Corporate structure goes something like this:
- Shareholders - The owners of the business or enterprise
- Board of Directors - The elected representatives of the shareholders whose function is twofold: provide strategic guidance to the corporate officers (management team) and make sure the interests of the shareholders are protected.
- Corporate Officer or Management Team - The senior person (and sometimes some of the key subordinates) are be appointed (approved or hired) by the board of directors to carry out the will of the Board of Directors and Shareholders.
- Other employees and contractors - Are hired by the management team or their representatives to carry out the strategy and business of the company.
In large public companies this structure has become dysfunctional for many reasons, for example:
- The senior executive (CEO) is often on the Board of Directors and just as likely acts as the Chairman of the Board. The Board often cedes control to the Chairman and CEO, whose interests may not be protecting the interests of shareholders.
- The Board members are appointed by large shareholders to look out for their interests and not the interests of shareholders at large.
However, small (privately held) businesses are usually much different.
Often the shareholder, board and senior corporate officer is the same person.
Even if there are multiple shareholders and board members, the group is usually smaller and it is much easier to align the goals of the organization, its executive and the shareholders.
Let's look at how the corporate structure can be used to maximize the real value of the business to the small business owner.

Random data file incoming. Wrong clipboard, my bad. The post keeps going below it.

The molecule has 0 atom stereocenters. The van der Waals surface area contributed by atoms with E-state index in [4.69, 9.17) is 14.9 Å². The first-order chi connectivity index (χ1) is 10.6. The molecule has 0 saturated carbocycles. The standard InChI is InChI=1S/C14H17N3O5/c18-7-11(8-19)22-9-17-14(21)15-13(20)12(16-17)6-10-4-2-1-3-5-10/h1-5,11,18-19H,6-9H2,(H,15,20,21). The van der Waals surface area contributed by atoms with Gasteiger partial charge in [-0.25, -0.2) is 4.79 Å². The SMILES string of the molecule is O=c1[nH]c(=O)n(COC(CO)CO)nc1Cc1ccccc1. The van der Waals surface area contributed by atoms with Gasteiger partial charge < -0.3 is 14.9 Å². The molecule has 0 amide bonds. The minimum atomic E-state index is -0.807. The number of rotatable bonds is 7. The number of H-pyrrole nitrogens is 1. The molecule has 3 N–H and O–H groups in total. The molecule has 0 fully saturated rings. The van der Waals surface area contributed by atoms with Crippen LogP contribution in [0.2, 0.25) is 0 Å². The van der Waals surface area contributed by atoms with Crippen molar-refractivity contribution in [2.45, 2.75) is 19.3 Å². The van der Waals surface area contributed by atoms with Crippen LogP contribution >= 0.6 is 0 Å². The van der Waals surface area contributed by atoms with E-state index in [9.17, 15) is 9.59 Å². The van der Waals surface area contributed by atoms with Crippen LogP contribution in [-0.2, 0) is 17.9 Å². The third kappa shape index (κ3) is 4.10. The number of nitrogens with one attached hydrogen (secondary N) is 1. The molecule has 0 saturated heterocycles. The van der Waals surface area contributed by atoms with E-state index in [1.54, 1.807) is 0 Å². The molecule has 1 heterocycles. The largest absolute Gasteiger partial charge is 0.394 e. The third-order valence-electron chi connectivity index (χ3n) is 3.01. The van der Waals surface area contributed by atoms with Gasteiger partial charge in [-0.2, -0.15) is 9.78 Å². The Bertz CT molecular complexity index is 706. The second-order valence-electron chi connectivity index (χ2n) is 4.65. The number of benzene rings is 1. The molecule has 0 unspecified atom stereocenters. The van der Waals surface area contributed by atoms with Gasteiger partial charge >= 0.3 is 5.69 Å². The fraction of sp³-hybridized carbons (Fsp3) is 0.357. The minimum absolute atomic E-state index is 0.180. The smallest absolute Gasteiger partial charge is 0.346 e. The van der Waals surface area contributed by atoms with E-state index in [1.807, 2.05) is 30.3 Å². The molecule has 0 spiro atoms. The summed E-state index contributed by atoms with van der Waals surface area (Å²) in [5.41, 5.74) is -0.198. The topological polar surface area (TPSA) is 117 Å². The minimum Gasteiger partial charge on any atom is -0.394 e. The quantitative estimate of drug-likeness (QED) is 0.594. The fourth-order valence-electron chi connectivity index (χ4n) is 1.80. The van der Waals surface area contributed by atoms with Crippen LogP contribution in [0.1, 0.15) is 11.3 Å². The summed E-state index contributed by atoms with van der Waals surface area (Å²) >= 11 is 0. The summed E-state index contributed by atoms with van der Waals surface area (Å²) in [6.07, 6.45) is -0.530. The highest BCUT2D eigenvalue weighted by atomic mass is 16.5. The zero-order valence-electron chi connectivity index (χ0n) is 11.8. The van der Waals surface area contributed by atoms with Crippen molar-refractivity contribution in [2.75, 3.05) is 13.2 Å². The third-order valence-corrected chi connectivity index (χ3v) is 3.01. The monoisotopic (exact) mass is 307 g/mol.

Shareholders need to be clear on what value they are wanting to derive from the business. It could be:
- The job they always wanted and can't find elsewhere,
- Income (profits) from the business to support their desired lifestyle,
- The value of the company when it is sold, or
- Something else.
This message needs to be clear and all shareholders need to agree to it; this is why they are investing in the company.
Board of Directors
The Board of Directors needs to make sure the goals of the shareholders are receiving the correct attention from the company and its management team. This is the very high level strategy that is ultimately driving the business so it is important that there are no disconnects.
The Board also needs to perform its governance function and ensure that the executive team is fulfilling their obligations to the shareholders, complying with laws of business, and generally upholding the standards they have set for ethics.
Some small businesses bring in Board members who can act as advisors and help make the right connections to help the Executive Team execute the strategy.
The Executive Team's role is to flesh out the details of the corporate strategy, plan and then execute the strategy. This includes accountability to the Board and ensuring accountability of the organization to the Executive Team.
Small businesses can use the corporate governance structure to reinforce the importance of:
- Planning (Tactics)
This helps avoid the trap of working in the business instead of on it... even if all positions are filled by one person initially.
Intestingly, this covers 4 of the 6 steps in Seth Godin's Hierarchy of Success. The other two (attitude and approach) are who really based on who you are or want to be.
Oh, and don't forget to regularly review this at each level. That is what shareholder's meetings, board meeting and executive meetings should be accomplishing.
Then you can use corporate governance not just to comply with the rules, but to drive your small business strategy forward.